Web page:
Wyoming’s Teton Range includes many summits over 12,000 feet.
Though only 40 miles long, Wyoming’s Teton Range cuts an impressive profile. The craggy mountains derive their name from les trois tétons (the three breasts), a phrase used by 19th-century French Canadian trappers to describe a trio of closely aligned peaks: Middle Teton, South Teton, and the Grand Teton, the tallest in the range. Today, Grand Teton National Park comprises much of the tract, including a dozen summits over 12,000 feet.
The Tetons lie along an active fault line that continues to drive the range up and force the valley down.
A 150-foot-wide blaze of volcanic rock known as a black dike runs up the eastern face of 12,605-foot Mount Moran.
Mount Owen’s 12,928-foot summit is named for William O. Owen, who in 1898 organized the first documented ascent of the Grand Teton’s 13,770-foot mass.
FOR THE BIRDS
North America’s largest and smallest birds—the trumpeter swan and the calliope hummingbird—both inhabit the Teton Range.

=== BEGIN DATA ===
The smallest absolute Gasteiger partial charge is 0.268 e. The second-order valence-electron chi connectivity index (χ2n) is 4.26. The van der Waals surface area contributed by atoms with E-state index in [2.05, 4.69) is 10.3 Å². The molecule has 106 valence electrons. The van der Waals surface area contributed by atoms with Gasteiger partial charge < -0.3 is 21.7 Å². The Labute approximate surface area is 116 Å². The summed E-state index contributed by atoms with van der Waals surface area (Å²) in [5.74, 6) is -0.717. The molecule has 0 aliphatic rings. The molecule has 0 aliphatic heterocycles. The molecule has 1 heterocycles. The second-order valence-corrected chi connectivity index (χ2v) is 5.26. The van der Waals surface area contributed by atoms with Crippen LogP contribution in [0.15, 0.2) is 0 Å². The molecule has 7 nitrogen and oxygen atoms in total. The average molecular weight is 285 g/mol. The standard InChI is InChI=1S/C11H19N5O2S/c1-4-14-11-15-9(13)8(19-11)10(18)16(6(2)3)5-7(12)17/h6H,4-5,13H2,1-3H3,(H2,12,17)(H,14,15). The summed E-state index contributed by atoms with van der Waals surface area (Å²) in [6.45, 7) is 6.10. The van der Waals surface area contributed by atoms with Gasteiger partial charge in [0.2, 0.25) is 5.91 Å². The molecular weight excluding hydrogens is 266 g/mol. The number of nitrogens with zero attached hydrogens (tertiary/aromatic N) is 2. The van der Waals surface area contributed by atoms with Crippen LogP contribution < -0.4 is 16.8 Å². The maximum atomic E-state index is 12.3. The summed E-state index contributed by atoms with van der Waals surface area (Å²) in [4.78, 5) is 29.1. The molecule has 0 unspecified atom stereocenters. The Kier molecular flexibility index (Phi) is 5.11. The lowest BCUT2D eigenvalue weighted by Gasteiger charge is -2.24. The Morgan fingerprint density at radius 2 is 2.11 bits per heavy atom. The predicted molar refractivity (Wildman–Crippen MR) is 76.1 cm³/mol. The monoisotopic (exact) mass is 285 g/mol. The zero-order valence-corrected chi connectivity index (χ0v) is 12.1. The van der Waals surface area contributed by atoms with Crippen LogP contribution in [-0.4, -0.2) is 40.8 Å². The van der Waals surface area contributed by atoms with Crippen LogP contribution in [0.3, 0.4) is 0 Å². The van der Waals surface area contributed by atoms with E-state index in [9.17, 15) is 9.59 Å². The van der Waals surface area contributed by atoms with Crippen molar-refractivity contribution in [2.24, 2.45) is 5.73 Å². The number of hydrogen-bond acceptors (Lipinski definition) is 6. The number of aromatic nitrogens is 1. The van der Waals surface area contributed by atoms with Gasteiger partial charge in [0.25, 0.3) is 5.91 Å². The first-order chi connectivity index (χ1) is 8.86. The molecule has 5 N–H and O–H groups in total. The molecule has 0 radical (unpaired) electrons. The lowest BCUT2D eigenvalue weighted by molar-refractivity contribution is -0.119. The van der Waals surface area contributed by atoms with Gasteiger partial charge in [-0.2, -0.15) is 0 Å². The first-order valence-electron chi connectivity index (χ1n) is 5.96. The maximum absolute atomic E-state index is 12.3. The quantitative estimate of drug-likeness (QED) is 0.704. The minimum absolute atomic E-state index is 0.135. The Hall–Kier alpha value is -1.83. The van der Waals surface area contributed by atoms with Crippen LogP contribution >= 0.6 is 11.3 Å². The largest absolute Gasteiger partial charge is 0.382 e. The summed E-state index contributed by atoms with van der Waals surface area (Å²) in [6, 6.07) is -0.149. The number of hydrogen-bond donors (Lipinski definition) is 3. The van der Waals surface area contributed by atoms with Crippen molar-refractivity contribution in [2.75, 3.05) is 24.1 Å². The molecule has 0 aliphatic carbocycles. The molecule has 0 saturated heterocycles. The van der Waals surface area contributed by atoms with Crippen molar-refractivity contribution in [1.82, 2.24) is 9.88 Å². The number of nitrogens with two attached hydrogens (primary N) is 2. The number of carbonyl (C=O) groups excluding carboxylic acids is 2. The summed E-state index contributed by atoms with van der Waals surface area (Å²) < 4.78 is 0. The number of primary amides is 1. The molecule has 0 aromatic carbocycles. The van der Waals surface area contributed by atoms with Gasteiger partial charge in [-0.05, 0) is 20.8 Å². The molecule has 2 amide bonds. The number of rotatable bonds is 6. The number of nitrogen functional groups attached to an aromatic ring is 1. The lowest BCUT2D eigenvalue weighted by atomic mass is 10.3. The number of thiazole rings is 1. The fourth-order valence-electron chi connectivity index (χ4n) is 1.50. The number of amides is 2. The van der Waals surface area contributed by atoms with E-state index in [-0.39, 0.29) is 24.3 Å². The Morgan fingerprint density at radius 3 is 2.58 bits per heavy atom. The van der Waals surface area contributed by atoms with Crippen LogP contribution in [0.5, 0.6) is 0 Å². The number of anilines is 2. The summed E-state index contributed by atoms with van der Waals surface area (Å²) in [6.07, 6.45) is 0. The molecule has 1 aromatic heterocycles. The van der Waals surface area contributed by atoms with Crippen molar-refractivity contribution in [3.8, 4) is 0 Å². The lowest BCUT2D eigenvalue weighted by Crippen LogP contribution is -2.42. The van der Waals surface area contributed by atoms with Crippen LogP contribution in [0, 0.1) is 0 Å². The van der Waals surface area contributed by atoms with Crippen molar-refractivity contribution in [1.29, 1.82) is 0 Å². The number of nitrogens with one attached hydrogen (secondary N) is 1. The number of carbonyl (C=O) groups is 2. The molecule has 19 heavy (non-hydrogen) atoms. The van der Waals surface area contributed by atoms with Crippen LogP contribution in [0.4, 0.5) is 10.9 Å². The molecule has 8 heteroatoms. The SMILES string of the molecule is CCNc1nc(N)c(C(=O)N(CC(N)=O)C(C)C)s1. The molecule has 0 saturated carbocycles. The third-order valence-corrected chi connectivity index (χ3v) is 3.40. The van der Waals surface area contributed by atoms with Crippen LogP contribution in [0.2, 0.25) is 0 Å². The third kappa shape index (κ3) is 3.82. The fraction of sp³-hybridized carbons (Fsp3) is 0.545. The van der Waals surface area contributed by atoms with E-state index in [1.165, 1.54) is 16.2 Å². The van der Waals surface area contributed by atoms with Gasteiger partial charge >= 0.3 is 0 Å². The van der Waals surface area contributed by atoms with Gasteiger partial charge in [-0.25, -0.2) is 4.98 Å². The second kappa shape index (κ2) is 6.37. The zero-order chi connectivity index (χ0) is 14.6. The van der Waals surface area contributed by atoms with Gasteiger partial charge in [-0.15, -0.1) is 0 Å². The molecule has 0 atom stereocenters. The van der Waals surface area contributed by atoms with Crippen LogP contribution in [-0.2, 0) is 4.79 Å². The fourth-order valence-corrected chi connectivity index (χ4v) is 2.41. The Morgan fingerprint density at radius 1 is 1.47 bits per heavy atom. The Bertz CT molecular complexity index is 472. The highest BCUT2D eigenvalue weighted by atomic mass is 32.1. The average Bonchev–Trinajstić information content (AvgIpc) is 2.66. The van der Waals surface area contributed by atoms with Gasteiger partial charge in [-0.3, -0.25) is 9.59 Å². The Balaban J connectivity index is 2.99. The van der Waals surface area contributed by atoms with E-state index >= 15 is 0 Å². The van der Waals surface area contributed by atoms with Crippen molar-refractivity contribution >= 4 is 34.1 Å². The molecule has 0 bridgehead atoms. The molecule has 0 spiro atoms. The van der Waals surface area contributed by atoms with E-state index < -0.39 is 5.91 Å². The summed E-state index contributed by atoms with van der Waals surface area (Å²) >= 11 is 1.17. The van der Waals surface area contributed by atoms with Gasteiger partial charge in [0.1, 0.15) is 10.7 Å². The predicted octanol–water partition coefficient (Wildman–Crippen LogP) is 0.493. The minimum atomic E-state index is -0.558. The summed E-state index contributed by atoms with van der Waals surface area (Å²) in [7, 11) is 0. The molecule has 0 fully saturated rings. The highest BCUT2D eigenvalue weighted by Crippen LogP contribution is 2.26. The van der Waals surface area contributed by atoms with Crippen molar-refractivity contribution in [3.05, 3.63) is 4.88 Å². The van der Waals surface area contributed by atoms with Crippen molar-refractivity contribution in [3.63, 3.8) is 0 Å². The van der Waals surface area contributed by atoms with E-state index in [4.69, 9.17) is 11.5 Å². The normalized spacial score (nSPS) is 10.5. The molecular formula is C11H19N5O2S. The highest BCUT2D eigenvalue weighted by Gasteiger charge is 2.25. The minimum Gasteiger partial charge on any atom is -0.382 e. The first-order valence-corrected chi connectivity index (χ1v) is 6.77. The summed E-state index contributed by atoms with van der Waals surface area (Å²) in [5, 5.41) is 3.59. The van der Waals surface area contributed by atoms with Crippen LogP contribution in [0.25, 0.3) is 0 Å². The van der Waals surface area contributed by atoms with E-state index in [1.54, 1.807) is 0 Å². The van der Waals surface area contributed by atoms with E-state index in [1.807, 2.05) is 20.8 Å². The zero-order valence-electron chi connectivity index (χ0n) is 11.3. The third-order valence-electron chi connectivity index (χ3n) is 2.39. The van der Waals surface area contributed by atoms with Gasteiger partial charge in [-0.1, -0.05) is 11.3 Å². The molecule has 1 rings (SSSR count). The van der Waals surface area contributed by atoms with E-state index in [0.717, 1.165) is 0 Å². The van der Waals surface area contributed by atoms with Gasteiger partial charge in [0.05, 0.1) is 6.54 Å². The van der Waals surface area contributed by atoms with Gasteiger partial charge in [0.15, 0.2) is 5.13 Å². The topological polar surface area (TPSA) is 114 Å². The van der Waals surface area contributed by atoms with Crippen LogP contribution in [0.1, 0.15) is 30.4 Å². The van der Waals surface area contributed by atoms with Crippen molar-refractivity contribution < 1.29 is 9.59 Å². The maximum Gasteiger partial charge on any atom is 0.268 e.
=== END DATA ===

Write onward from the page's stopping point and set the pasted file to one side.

UPS AND DOWNS
On August 26, 2000, speed climber Rolando Garibotti scaled 10 Teton peaks, including Cloudveil Dome and Nez Perce, in a record 6 hours, 49 minutes.
The Tetons have appeared in Shane, Any Which Way You Can, Rocky IV, and numerous other motion pictures.
Photography by Ron Niebrugge
This article was first published in January 2008. Some facts may have aged gracelessly. Please call ahead to verify information.
Grand Teton National Park is located in northwest Wyoming, between
Yellowstone National Park and the town of Jackson. (307) 739-3300, www.nps.gov/grte.